The arrogance of China is becoming readily apparent with each passing day. With their newly acquired economic and military power the Chinese appear unrestrained in their assertiveness towards their neighbors. China, instead of positioning itself as a 21st century superpower appears to be turning back the clock resembling more and more the 12th century empire of Genghis Khan and the Mongol hordes who conquered most of Eurasia...just because they could.
On Her 5th Death Anniversary, We Say 'Thanks for Nothing Cory Aquino'
The passage of time has a way of distilling reality and bringing out truths that are sometimes hidden or lost by present circumstances. Case in point is the overwhelming level of admiration many Filipinos have for former President Corazon Aquino. When she passed away in 2009, the entire nation seemed beside itself in grief. Her casket was mobbed by thousands of mourners as it slowly made its way through the streets of Metro Manila to its final resting place at the Manila Memorial Park in Parañaque.
The Failure of Philippine Education Is Now Staring Us in the Face
Will the Philippines Ever Become a Developed Country? The short answer to that is no—at least not in our lifetime. While the country has of late improved it credit ratings as evidenced by upgrades from Moody's, Fitch, and Standard & Poor's all that perceived progress is illusory. In the Fifties and Sixties, when the Philippines was undeniably the country at the top of the heap in Southeast Asia, people said it would always be the most industrialized country in the region.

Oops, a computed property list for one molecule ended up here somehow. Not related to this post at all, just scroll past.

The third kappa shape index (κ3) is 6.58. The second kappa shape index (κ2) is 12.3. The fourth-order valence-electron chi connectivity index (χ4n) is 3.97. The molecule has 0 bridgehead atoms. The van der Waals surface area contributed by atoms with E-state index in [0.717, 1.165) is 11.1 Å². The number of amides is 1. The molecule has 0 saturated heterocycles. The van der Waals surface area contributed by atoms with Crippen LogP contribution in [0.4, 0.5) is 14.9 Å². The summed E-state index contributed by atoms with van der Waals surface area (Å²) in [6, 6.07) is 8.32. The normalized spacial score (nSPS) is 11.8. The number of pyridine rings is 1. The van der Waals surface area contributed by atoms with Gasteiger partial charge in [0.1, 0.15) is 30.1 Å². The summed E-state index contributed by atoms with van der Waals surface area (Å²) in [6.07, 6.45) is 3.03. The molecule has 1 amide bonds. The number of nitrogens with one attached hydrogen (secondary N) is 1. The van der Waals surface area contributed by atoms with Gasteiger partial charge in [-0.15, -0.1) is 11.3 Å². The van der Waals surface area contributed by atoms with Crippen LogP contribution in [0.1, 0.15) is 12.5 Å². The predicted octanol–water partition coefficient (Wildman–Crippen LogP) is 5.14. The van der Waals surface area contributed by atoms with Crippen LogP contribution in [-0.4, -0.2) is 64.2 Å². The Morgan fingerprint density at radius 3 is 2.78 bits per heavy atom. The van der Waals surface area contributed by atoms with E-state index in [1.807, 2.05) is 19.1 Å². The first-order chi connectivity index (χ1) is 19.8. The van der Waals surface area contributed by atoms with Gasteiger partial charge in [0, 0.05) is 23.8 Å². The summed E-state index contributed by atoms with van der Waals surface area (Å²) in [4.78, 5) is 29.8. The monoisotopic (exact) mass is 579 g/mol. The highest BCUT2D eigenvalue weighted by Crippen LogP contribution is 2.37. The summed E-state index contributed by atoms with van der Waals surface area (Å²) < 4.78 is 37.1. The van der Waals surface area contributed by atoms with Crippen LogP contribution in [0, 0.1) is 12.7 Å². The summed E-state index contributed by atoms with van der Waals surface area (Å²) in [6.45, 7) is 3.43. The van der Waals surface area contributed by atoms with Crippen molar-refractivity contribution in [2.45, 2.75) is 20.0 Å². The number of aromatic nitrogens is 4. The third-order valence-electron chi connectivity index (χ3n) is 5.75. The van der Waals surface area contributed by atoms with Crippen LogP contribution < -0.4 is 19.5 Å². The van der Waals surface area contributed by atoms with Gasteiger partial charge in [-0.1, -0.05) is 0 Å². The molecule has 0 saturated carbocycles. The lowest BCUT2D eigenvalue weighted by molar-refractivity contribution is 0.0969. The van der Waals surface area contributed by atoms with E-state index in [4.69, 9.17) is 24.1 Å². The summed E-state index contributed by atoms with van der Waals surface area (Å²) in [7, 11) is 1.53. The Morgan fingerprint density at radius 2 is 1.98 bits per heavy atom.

So, Should Jejomar Binay Be the Next President of the Philippines?
Though his popularity rating has taken some hits lately, Vice President Jejomar Binay is still far and away the strongest contender for the Philippine presidency in 2016. But is he the right choice for the country? His legions of supporters will give you an enthusiastic "yes;" his detractors however, will tell you "no!" So who's right? To answer our question, lets look instead at Binay's deeds rather than the words of his supporters or detractors.
China’s Military Base on Mabini Reef Violates the Philippine Constitution
While searching for the missing Malaysia Airlines Flight 370 on March 11, 2014, a Philippine Air Force plane flying over the Kalayaan Island Group in the West Philippine Sea sighted Chinese reclamation activity in the Mabini Reef of the Kalayaan Island Group within the 200 mile Exclusive Economic Zone (EEZ) of the Philippines. His aerial photographs were transmitted to the Philippine government for analysis.